My thoughts and emotions on leaving Europe are very mixed.
What an adventure the last 5 months have been. Many kilometers on planes, trains, buses, cars, electric scooter, and ferries.
It’s no small feat to remember leaving BsAs in late April.
We have traveled to Spain, Turkey, Greece, France, Andorra, Jordan and back to Spain.
Different cities with many types of lodgings and the vastness of the flavors of the foods eaten. The lamb, tomatoes, and eggplant in Turkey. The feta, fish, and yogurt in Greece. Beduin tea in Wadi Rum. The wines, croissants and breads in France and the Spanish omlettes, Iberaian ham, and tapas in Spain.
Each country has a unique blend of colors and flavors. Sometimes, an idiosyncrasy or two stands out.
We have danced tango in countries and cities, almost to many to list, but if I did it would make a very long list.
At these milongas, we have been welcomed and ignored. We have danced on most nights of the week, but I think Saturday is the most popular and the floors most crowded.
We have attended marathons, milongas, practicas, and a workshop camp.
From the first tanda at the Calliente Tango Festival, Antalya, Turkey to dancing the last night before leaving in Casa de Valencia, Barcelona, this experience has been insightful and a delightful time of exploration.
I still practice my Milonga habits I learned from my first Tango Momma, Christine, many years ago.[thank you momma!!!]
This is my standard practice that I apply to any milongas I go to.
When you arrive at the Milonga, put on your shoes, order your beverage, and then observe the floor and smile.
Then at the milongas the following questions of looking and listening arise.
How is that man embracing his partner? With respect and care?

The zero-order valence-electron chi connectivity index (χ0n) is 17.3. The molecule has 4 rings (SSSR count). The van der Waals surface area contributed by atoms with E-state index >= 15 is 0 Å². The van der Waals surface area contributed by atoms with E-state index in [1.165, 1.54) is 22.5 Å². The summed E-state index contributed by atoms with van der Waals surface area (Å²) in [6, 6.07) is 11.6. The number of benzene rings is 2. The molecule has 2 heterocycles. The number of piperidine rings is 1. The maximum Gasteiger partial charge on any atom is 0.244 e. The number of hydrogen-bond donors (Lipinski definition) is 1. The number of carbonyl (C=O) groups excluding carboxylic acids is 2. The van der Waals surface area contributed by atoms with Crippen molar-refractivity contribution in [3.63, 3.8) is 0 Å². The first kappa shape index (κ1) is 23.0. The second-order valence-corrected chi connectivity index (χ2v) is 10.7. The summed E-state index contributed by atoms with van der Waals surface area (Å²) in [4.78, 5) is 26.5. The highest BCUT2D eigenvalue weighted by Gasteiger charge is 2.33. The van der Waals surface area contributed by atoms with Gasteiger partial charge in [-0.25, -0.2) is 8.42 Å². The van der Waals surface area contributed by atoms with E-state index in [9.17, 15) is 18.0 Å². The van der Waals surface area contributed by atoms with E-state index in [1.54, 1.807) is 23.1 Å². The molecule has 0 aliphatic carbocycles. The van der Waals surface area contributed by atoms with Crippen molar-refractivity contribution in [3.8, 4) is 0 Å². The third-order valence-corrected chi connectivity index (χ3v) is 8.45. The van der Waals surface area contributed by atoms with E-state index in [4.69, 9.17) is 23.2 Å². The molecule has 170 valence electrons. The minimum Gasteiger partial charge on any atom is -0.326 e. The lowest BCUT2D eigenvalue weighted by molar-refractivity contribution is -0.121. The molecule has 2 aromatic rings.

Is he totally moving around on the floor without a concern for the surrounding dancers?
Is he listening to the music and leading?
Is he pushing her around, or are they equally moving together?
This is why, when we arrive at a milonga, Maximo and I sit out for a few tandas to get a feel for the crowd and the room.
Then we decide? Is the music what we want to dance to?
Disarli? Pugliese? Vargas? Miguel Calo?
Then we dance. We have gotten very comfortable dancing with each other but continue to try out new steps and remember older learned patterns. But we always have fun and enjoy laughing.
For me, tango is always a bit of drama, too, especially at the end of the tanda in which we usually end with a kiss.
After dancing in many spaces and places from very large ballroom floors to small bar rooms, in my observation, it’s the place, the people, and the music that make a successful friendly event.
I have wonderful memories of many embraces, cities, and their spaces, I truly can not say which was the best, but I can say this.
We will keep on dancing!!!
We will keep on traveling.
We will continue this journey of living and Tango.
These are the experiences that make us happy, enriching our lives and touching other lives. It’s always the people.
So yes, I will miss Europe and all it offers, the antiquities and culture but other adventures await us here in the USA.
Miami, maybe a road trip or two. Atlanta, Chicago?
And we return to Europe next year!!! Mashallah!!!
Abrazo y Besitos, Ruth